NEW YORK – Findings from multigene panel tests appear to prompt clinical management changes in epilepsy patients at least half of the time while providing informative insights for those already receiving appropriate treatment, new research suggests.
"The observations from this study, derived from clinical practices in multiple countries and clinical settings, underscore the urgency of adopting a genetics-informed approach to managing the care of those suffering from epilepsy," co-senior author Swaroop Aradhya, head of global medical affairs at medical genetics company Invitae, said in a statement.
Invitae funded and led the study, which included researchers from the US, Canada, and Chile and appeared in JAMA Neurology on Monday.
The retrospective study focused on more than 400 epilepsy patients between infancy and 52 years old who had pathogenic or likely pathogenic variants detected with next-generation sequencing multigene panel testing provided by Invitae at commercial or clinical practice sites in more than a dozen countries between March 2016 and August 2020.
With outcome data available from case report forms completed by healthcare professionals by late 2020, the team found that 208 patients experienced clinical management changes stemming from their genetic findings.
"In this large, retrospective, real-world, international cross-sectional analysis, we found that a definitive genetic diagnosis was associated with changes in clinical management in approximately half the patients with epilepsy, consistent with previous reports," the authors wrote.
At the National Society of Genetic Counselors annual meeting last year, coauthor Ana Morales, clinical program director at Invitae, shared similar clinical management and outcome findings for genetically tested epilepsy patients profiled by the same research team, which includes investigators with "Epilepsy Evaluated, Interrogated, and Treated with Genetics" (ELEVIATE) consortium.
In the new study, the researchers found that dozens of epilepsy patients were newly prescribed medication, given a new type of medication, or taken off an existing medication based on their genetic results, for example, while 48 patients were referred to a specialist and still other patients were monitored more closely.
Most of these management shifts occurred relatively soon after the genetic results were received, the team explained: Nearly 82 percent came in the first three months of getting the test results. Even so, the time from when healthcare providers ordered such tests and completed a patient's case form varied widely, from just 27 days to almost 1,700 days.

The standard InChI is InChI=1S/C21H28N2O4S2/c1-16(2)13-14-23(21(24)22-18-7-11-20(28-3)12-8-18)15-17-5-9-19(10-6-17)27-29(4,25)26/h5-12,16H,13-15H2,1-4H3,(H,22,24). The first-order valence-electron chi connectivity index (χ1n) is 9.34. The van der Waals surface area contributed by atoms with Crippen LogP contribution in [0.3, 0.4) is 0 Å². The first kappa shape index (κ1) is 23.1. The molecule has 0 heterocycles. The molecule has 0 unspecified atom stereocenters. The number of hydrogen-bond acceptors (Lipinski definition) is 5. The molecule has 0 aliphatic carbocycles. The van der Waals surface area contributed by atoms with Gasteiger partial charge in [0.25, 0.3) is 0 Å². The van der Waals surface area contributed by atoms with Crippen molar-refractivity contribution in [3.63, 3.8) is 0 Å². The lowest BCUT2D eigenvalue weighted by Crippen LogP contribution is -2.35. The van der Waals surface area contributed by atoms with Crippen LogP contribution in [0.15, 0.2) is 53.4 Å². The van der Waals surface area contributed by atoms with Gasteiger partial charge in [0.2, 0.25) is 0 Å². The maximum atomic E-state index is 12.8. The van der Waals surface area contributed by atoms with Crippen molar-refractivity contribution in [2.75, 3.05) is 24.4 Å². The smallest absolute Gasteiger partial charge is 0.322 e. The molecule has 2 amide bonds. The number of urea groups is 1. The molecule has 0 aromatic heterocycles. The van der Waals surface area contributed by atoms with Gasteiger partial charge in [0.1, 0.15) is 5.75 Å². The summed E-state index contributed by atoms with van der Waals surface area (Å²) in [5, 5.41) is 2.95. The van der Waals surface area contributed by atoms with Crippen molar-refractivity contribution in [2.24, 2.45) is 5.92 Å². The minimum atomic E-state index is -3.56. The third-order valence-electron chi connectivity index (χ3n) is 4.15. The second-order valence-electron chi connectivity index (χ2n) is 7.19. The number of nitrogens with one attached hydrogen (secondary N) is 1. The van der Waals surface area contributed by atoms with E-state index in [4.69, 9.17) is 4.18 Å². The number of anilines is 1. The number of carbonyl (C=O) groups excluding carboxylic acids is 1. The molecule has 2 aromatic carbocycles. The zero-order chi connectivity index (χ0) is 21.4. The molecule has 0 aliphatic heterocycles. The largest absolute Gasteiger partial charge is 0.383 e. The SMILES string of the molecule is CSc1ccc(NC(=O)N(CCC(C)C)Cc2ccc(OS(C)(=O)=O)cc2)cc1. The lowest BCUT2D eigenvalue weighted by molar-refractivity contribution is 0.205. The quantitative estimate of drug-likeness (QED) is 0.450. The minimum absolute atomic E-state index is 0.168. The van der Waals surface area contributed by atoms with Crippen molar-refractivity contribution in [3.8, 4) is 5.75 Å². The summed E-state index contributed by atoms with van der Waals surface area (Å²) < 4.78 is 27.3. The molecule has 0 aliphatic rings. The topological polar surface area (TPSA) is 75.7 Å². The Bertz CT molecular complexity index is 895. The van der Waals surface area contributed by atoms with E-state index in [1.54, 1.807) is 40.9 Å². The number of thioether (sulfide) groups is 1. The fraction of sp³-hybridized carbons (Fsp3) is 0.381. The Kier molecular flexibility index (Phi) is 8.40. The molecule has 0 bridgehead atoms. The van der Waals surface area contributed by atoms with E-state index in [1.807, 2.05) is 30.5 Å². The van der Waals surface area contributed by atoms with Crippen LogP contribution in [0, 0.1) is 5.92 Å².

After a year of follow-up time, on average, the researchers saw positive outcomes of the genetics-based management tweaks in 125 of the 167 patients with available clinical information, with 108 individuals experiencing fewer seizures and 48 patients reporting improvements in other symptoms or in adverse effects related to treatment.
The team noted that some of the epilepsy patients did experience worse outcomes after receiving their genetic test results, including half a dozen patients with more frequent seizures at follow-up, three patients with adverse effects related to their medication, and 20 patients with worse conditions overall.
On the other hand, the researchers found that more than 48 percent of those who did not have a treatment change related to their genetic testing were already receiving the medication or treatment associated with their result. And healthcare provider reports indicated that they may consider the genetic data for more than 44 percent of patients with unchanged treatment when making clinical decisions in the future.
"The data from our study suggest the development of recommendations related to the use of genetic testing in the clinical evaluation of all individuals with epilepsy to potentially guide clinical decision-making, improve patient outcomes, and save health care dollars," the authors concluded.